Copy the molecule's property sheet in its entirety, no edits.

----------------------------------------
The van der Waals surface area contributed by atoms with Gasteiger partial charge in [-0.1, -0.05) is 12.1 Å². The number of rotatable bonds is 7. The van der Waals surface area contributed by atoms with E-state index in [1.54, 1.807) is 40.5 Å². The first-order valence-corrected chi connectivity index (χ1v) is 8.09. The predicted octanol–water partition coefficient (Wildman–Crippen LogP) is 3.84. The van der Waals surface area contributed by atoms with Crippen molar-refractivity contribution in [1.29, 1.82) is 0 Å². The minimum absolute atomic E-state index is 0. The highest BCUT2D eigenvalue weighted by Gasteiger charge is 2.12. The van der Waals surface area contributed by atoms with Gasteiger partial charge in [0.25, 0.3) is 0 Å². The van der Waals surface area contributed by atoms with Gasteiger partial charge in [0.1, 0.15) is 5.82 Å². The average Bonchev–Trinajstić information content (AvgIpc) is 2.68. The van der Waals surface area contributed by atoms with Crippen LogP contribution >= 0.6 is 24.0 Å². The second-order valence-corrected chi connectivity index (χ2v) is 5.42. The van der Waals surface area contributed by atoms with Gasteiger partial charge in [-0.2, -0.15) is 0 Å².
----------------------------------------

The van der Waals surface area contributed by atoms with Gasteiger partial charge in [-0.1, -0.05) is 12.1 Å². The number of rotatable bonds is 7. The van der Waals surface area contributed by atoms with E-state index in [1.54, 1.807) is 40.5 Å². The first-order valence-corrected chi connectivity index (χ1v) is 8.09. The predicted octanol–water partition coefficient (Wildman–Crippen LogP) is 3.84. The van der Waals surface area contributed by atoms with Crippen molar-refractivity contribution in [1.29, 1.82) is 0 Å². The minimum absolute atomic E-state index is 0. The highest BCUT2D eigenvalue weighted by Gasteiger charge is 2.12. The van der Waals surface area contributed by atoms with Gasteiger partial charge in [0.25, 0.3) is 0 Å². The van der Waals surface area contributed by atoms with Gasteiger partial charge in [0.1, 0.15) is 5.82 Å². The average Bonchev–Trinajstić information content (AvgIpc) is 2.68. The van der Waals surface area contributed by atoms with Crippen LogP contribution >= 0.6 is 24.0 Å². The second-order valence-corrected chi connectivity index (χ2v) is 5.42. The van der Waals surface area contributed by atoms with Gasteiger partial charge in [-0.2, -0.15) is 0 Å².